A typical Sunday or Saturday back then: Myself, Mom, Dad and my sister walked into town. We’d leave Dad at the square so he could go to the pub and the rest of us would go do the shopping, groceries, clothes, school stuff, whatever we needed. We’d always end with a trip to the book shop. Then we’d join Dad in the pub and me and my sister would sit in the corner reading while the barman gave us free crisps and dairy milks.

It was a small pub, often packed to capacity. I read through all-Ireland finals like that. I read through the hitchhikers guide trilogy of five and a good portion of the discworld. That’s when I stopped trying to be grown up because I knew it didn’t matter at all. Occasionally when I discovered a quote I would run over and recite it to my parents and the barflys that still recognise me to this day but I have trouble telling apart. I’d declare something like ‘Give a man a fire and he’ll be warm for an hour, but set him on fire and he’ll be warm for the rest of his life.’ then I’d run back to my corner and keep reading in search of more gems. Terry Pratchett is the reason I write because he taught me the fun you can have with language. He taught me how important it is to imagine how things should be and work towards them.He taught me a lot about people.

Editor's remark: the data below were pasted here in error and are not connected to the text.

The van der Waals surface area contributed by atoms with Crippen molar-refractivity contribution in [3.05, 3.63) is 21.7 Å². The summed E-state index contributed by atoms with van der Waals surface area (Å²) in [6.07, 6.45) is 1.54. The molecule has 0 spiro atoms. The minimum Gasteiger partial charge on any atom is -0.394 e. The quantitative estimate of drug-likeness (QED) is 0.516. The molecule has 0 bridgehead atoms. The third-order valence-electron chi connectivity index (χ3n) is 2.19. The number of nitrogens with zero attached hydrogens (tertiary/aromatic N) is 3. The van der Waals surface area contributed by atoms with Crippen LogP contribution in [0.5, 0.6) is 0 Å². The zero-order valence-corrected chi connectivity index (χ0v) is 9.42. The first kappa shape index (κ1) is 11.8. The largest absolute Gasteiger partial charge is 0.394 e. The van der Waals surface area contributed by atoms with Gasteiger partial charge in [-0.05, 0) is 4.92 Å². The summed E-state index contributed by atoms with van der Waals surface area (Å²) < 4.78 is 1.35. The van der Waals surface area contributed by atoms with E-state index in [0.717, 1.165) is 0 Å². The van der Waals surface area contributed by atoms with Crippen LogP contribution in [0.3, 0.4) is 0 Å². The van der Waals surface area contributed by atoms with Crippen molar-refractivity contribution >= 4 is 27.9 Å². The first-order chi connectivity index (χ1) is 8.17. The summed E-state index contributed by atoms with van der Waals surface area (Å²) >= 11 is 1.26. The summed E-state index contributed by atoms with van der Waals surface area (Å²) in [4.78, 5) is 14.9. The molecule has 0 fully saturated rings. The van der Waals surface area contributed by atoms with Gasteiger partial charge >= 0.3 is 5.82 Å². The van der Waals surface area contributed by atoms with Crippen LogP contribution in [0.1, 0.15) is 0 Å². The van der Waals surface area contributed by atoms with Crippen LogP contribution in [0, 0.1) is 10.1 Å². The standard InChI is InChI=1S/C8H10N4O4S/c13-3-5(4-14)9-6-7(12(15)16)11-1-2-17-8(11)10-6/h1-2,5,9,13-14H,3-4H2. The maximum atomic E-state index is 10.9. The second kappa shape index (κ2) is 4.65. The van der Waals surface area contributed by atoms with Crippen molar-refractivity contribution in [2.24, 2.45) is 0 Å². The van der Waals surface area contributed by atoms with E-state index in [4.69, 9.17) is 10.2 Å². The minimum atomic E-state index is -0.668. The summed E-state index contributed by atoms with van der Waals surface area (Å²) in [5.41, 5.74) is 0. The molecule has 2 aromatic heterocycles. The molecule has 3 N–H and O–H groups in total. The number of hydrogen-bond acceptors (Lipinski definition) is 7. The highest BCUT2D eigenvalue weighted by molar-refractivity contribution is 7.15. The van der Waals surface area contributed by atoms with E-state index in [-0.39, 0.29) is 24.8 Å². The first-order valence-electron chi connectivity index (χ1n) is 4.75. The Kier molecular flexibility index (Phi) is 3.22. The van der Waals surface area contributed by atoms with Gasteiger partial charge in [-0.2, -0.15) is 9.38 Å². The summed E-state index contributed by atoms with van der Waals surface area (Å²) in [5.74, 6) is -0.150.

His presence as a member of staff in Trinity College was the icing on the cake when choosing to study here. His inaugural lecture last year was brilliant and this year there was a questions and answers session with him and the head of the English Department.

 

 

Myself and my friends were sitting in the front row, a meter, maybe a meter and a half from the genius himself. Afterwards there was a wine reception and while a few people monopolised his time, asking questions and that, we still got a picture with him and got to hob-nob over glasses of wine in the same room.

There was a debate in the Phil society the next evening ‘that the house would legislate in favour of assisted suicide for all adults.’ It was absurdly formal and highly entertaining. All the speakers were very good and engaging and responded to audience interjections and POI’s well. It was really interesting and the pro-euthnasia side won, because frankly I don’t think anyone there was going to vote against Pratchett. No-one interrupted his talk, he spoke very softly but you could hear everything he said. He said he’s signed the letter to Dignitas but hopes he’ll never have to use it, he’d prefer a more English death. He spoke about his illness and why he signed the letter and that he’s glad he has it in his top drawer for when he needs it.

But fear not, he  said he has a few more books in him and that he’s in the middle of his autobiography. A few months later he visited again and hosted ‘Unseen University Challenge,’ where the staff went up against the students on all matters Discworld. The Students won even after donating some of their points to the staff members.

He is a great man and it will be a sad day when he does make the trip to Switzerland. No matter what I will continue reading and re-reading the Discworld for as long as I am able to read and write.